last five, six, seven, eight years more has been given,
we’ve been discouraged by the fact that more has been given totally
and proportionately by fewer people. There is a desire in our leadership
in the church to see more members of the congregation being faithful to God’s
word in giving for the support of the work and worship of the church. Less than
half of the families of our congregation make a pledge of commitment to giving.
If you are one of those today, I would challenge you now to begin to commit to
giving to the work of ministry in the church.

We also face the challenge of the cash flow deficit for this year’s giving which
continues on. And we will, in the last two months of this year have an
opportunity to show, perhaps even sacrificially, our commitment to the work of
the lord’s kingdom as we attempt to make up that deficit which is now just under
$400,000.

There is also before us today, of course, the pledge of the ministry of the
church for the year 2003. Again, it is our desire that there would be increased
giving, but even more than that,
that there would be increase of the people who are giving, that there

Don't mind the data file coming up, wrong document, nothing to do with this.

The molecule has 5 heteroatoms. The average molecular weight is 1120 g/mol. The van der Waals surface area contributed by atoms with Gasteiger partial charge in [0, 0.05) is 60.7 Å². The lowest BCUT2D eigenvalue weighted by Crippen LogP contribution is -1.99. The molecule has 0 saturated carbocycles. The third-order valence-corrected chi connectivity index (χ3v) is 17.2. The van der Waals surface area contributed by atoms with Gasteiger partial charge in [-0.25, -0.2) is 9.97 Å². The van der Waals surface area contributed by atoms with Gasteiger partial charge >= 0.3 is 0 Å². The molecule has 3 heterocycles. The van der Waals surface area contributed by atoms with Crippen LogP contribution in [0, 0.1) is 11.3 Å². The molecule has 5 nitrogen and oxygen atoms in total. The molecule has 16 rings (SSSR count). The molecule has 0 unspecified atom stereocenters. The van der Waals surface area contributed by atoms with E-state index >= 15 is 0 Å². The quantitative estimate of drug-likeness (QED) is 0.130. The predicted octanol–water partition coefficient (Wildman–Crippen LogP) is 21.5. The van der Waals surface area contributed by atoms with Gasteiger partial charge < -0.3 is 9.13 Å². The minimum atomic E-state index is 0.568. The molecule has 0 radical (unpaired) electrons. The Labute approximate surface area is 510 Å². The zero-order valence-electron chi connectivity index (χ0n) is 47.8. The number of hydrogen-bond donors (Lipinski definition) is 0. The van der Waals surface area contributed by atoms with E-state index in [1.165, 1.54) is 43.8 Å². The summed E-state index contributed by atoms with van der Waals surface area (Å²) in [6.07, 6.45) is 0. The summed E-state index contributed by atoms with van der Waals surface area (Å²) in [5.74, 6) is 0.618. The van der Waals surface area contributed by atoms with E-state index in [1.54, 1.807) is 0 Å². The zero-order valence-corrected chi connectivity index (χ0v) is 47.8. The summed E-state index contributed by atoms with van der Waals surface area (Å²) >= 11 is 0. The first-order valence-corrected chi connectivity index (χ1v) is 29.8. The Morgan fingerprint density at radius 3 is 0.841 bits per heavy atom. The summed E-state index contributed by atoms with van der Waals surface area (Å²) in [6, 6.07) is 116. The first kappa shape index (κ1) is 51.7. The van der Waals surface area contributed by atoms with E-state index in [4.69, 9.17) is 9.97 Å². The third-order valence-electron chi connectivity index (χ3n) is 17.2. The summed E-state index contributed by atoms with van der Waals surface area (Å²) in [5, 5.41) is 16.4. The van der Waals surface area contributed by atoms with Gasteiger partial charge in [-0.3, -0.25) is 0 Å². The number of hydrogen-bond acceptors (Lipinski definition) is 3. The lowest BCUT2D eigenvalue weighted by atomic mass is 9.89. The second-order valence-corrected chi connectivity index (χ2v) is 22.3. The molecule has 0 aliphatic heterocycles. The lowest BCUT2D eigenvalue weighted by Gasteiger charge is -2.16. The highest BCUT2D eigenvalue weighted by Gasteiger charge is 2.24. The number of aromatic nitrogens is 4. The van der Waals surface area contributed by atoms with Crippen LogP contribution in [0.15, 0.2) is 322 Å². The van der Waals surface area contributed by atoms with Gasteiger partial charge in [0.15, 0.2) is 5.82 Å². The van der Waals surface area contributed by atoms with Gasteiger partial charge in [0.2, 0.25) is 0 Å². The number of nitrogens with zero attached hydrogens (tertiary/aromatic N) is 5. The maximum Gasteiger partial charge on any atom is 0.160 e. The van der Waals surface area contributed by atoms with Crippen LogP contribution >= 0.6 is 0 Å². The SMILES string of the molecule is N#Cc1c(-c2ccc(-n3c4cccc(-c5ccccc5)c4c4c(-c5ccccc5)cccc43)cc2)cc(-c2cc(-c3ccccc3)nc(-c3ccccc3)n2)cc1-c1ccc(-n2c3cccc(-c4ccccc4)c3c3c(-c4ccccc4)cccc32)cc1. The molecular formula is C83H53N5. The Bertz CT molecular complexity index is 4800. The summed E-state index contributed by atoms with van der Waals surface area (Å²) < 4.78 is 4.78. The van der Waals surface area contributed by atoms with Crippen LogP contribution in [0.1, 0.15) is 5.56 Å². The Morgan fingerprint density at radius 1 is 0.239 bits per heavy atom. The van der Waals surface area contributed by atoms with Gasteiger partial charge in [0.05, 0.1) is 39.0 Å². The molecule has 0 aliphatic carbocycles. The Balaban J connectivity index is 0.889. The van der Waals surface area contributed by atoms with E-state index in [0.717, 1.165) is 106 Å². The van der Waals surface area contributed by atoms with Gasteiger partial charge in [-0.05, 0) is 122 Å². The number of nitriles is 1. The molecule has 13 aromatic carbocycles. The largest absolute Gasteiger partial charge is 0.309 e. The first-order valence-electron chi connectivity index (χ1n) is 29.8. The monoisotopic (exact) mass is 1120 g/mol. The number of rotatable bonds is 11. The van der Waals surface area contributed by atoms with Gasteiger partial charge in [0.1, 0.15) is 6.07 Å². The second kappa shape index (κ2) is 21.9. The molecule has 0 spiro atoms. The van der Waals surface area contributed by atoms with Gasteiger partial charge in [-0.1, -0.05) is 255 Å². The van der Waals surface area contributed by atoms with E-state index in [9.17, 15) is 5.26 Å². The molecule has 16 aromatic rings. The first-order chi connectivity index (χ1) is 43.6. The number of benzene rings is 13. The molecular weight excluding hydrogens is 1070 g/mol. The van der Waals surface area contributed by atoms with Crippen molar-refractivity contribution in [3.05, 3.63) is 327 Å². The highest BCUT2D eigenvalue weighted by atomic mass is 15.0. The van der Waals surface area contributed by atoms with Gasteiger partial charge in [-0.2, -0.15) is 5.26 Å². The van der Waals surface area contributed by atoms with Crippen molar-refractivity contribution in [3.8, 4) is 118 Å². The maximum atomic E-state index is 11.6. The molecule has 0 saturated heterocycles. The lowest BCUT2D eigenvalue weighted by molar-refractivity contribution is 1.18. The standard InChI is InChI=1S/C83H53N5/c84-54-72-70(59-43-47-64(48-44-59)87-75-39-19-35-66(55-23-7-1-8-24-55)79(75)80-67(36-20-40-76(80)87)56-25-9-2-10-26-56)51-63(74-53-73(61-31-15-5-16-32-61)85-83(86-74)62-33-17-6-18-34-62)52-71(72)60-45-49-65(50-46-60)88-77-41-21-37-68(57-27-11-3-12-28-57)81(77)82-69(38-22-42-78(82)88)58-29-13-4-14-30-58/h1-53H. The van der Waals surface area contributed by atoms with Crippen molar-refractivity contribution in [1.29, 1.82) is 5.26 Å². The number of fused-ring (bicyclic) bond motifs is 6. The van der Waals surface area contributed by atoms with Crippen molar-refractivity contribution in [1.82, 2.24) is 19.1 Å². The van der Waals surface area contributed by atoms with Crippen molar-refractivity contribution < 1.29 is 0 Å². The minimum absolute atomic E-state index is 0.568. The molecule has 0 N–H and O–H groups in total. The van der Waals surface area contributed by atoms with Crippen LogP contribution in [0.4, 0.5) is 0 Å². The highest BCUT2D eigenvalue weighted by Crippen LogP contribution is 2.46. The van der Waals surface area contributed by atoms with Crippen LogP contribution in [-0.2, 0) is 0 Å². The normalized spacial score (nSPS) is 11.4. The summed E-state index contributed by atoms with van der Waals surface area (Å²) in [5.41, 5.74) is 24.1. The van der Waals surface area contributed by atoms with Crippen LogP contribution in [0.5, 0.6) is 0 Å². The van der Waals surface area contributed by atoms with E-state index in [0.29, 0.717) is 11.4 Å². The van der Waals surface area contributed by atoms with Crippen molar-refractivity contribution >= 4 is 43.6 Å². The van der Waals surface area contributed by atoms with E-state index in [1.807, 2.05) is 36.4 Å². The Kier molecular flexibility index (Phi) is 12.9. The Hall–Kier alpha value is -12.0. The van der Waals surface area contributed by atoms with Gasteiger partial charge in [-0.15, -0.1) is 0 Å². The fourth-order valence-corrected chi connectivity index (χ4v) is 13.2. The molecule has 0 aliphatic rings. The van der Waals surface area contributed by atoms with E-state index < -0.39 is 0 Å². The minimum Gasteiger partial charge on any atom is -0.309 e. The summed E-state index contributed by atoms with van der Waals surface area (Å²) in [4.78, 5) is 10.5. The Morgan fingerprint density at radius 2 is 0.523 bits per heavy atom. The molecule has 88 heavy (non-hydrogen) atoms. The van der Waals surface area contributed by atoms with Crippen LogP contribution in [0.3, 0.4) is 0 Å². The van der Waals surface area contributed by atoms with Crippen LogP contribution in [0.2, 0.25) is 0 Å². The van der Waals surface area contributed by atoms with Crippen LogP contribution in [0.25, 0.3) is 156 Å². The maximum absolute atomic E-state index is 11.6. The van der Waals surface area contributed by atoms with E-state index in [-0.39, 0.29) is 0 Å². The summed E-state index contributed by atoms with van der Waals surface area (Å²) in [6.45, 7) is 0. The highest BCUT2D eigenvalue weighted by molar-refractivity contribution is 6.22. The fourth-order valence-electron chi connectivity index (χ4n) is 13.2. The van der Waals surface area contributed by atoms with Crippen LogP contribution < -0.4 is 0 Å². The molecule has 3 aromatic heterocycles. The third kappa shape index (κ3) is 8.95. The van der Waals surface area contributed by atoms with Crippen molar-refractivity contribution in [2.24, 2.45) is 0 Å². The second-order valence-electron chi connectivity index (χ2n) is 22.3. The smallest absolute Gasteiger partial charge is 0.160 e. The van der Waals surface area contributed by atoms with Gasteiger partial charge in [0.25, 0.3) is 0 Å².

would be more members of our congregation who would be faithful in giving tithes
and offerings.

We’ve also faced the challenge increasingly over the last five years of the
commitment process dragging out. I want to challenge you now,
make your commitment today and if you’re not ready to make it today,
make it tonight or make it next week. Don’t let this drag into January.
Let’s make our commitments and make them as quickly as we possibly can. Use
your pledge as a motivation. Use it as a target to shoot for and to exceed.
Use it as a tool to be more consistent in your regular and monthly giving. Use
it as a device for measuring your own increase in past giving.

But above all, remember that giving is a matter of the heart. It is an
index of our heart and it is also a way in which we can tangibly express God’s
work of grace in our hearts. Let’s give now to the Lord and commit to give to
the Lord our pledges for year 2003.

Please stand for the Lord’s benediction. Grace to you and peace,
from God the Father and our Lord,
Jesus Christ. Amen.